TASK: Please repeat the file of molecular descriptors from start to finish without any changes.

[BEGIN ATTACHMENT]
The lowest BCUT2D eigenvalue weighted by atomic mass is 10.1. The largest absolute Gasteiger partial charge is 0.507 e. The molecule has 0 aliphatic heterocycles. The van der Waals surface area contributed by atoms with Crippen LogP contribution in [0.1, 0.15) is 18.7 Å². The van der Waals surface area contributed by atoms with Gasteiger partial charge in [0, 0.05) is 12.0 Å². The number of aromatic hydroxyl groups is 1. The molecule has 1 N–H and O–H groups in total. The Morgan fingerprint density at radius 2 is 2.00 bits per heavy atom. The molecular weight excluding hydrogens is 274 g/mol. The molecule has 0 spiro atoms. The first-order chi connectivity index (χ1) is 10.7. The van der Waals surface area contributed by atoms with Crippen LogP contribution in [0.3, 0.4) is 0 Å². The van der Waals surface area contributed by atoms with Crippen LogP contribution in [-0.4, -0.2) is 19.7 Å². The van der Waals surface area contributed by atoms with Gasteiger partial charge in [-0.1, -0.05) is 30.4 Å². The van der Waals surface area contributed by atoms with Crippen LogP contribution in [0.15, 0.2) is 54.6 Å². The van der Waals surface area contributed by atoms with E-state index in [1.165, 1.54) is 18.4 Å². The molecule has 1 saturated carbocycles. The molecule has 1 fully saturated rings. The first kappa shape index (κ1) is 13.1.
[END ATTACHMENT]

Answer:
The lowest BCUT2D eigenvalue weighted by atomic mass is 10.1. The largest absolute Gasteiger partial charge is 0.507 e. The molecule has 0 aliphatic heterocycles. The van der Waals surface area contributed by atoms with Crippen LogP contribution in [0.1, 0.15) is 18.7 Å². The van der Waals surface area contributed by atoms with Gasteiger partial charge in [0, 0.05) is 12.0 Å². The number of aromatic hydroxyl groups is 1. The molecule has 1 N–H and O–H groups in total. The Morgan fingerprint density at radius 2 is 2.00 bits per heavy atom. The molecular weight excluding hydrogens is 274 g/mol. The molecule has 0 spiro atoms. The first-order chi connectivity index (χ1) is 10.7. The van der Waals surface area contributed by atoms with Crippen LogP contribution in [0.3, 0.4) is 0 Å². The van der Waals surface area contributed by atoms with Crippen LogP contribution in [-0.4, -0.2) is 19.7 Å². The van der Waals surface area contributed by atoms with Gasteiger partial charge in [-0.1, -0.05) is 30.4 Å². The van der Waals surface area contributed by atoms with Crippen LogP contribution in [0.15, 0.2) is 54.6 Å². The van der Waals surface area contributed by atoms with E-state index in [1.165, 1.54) is 18.4 Å². The molecule has 1 saturated carbocycles. The molecule has 1 fully saturated rings. The first kappa shape index (κ1) is 13.1.